Is Your Hatchback Falling? Replace the Strut!

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The Rear Hatch Strut

rear hatch strut
How to Replace Your Rear Hatch Shocks. Matt Wright, 2015

Have you been hit in the head by your falling hatchback? It's amazing how much anxiety can be created by a hatchback shock that's failing. Sometimes they hold the rear hatch up just fine, but when you least expect it, and usually when you're unloading a car full of groceries in the rain, the hatch will break free and come crashing down on your head, leaving a driveway full of grapefruits and one really sad driver. That's you. The bottom line about the hatch struts is that they're easy to replace and it's one of the most satistying repairs you can make to your car. Unlike replacing your spark plugs or installing a new radiator, you'll be enjoying your newly bouyant rear hatch right away. By the way, the rear hatch strut is that little shock absorber looking thing that holds your rear hatch up when you lift it all the way. Sometimes they are right out in the open (lucky you!), other times they are hidden behind an access panel. Either way, they're easy to deal with replacing. 

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Accessing the Hatch Strut

access screw
A screw like this torx secures the access panel. Matt Wright

 If you're lucky enough to have a hatch strut that you can put your hands on, you can skip this step altogether, say a prayer to the hatchback gods for being so kind to you, and move on to removing your tired, worn hatch strut. 

If you can't see your hatch strut, it is likely hiding behind a single access panel. On the Volvo XC70 we used for this tutorial, the hatch shocks are located along the roofline underneath a plastic panel at the top. To access the actual hatch strut, a torx screw needs to be removed to loosen the plastic panel. It's actually secured at the bottom end by the next panel which overlaps it slightly. The other panel simply snaps into place, so carefully pop it out if you have one, which will free up the panel that had the screw in it. Your situation may vary, but that covers most possible scenarios. With the panel removed, you'll be able to see the strut.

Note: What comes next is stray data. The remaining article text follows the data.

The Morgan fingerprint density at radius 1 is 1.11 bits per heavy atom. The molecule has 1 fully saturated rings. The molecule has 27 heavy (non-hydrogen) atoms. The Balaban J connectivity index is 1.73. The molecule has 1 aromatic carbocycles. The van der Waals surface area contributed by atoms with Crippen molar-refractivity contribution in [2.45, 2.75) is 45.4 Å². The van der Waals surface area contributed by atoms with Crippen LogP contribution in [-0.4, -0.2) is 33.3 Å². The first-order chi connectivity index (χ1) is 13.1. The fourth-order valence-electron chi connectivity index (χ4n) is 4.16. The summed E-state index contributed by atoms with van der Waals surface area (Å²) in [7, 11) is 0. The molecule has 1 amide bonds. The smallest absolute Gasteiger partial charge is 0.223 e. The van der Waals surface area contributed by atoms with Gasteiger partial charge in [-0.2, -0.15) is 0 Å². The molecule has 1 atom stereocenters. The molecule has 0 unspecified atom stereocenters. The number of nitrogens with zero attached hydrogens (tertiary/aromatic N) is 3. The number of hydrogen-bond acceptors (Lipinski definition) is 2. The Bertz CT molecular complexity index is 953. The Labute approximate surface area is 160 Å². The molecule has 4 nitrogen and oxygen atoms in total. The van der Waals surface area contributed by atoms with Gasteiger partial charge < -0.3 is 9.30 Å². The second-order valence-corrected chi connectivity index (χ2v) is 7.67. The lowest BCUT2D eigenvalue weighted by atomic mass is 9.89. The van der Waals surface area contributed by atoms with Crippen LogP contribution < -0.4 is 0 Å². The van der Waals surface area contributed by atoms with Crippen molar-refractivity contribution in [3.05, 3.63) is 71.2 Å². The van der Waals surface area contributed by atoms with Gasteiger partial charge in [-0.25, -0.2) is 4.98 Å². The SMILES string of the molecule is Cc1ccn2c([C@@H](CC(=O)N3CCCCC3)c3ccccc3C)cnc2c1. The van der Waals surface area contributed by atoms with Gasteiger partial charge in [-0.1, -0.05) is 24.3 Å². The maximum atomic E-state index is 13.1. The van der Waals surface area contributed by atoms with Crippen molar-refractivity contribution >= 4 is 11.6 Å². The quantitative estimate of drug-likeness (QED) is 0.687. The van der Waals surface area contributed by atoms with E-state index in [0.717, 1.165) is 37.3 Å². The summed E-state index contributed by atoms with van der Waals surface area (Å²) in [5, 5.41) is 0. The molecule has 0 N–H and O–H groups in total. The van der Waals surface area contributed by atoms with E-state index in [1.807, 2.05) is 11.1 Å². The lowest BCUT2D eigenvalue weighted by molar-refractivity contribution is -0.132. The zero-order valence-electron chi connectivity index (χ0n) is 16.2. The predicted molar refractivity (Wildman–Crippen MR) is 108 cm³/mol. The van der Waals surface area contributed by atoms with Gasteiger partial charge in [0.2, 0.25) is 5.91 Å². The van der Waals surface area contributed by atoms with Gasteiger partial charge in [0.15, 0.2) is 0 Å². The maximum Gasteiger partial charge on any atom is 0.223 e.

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Remove the Securing Clip

strut securing clip
Remove this securing clip to pop off the end of the hatch strut. Matt Wright

Your hatch strut needs to be securely attached to both the hatch that moves up and down and the roof of the car that doesn't. It holds a lot of weight up in the air but also needs to pivot freely as the hatch is raised and lowered. On each end of your new strut you'll see a socket that looks kind of skeletal. This socket corresponds to a ball that is attached to the hatch and the frame of your vehicle. The socket pops over the ball with a nice click. Some hatch struts are secured to the ball by a metal circlip that needs to be removed before removing or installing the stut. 

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Installing the Replacement Hatch Strut

strut circlip
Carefully remove the circle before removing or installing the hatch strut. Matt Wright

 If your hatch strut is secured by a metal circlip, you'll need to remove it before you pull your old struts out, and remove the clip on your new strut before installing it. Be careful when removing them as they have a tendency to spring out and fly off. You won't be able to reliably install the new strut without the clip, so don't lose them! With the clip off you can pop the old strut off its ball using a screwdriver to pry lightly against it. The new hatch pops right on, but be sure to put the clip back in!

Safety Note: Be sure to have a friend hold up the hatch BEFORE you remove the strut as it might come crashing down on your head one last time.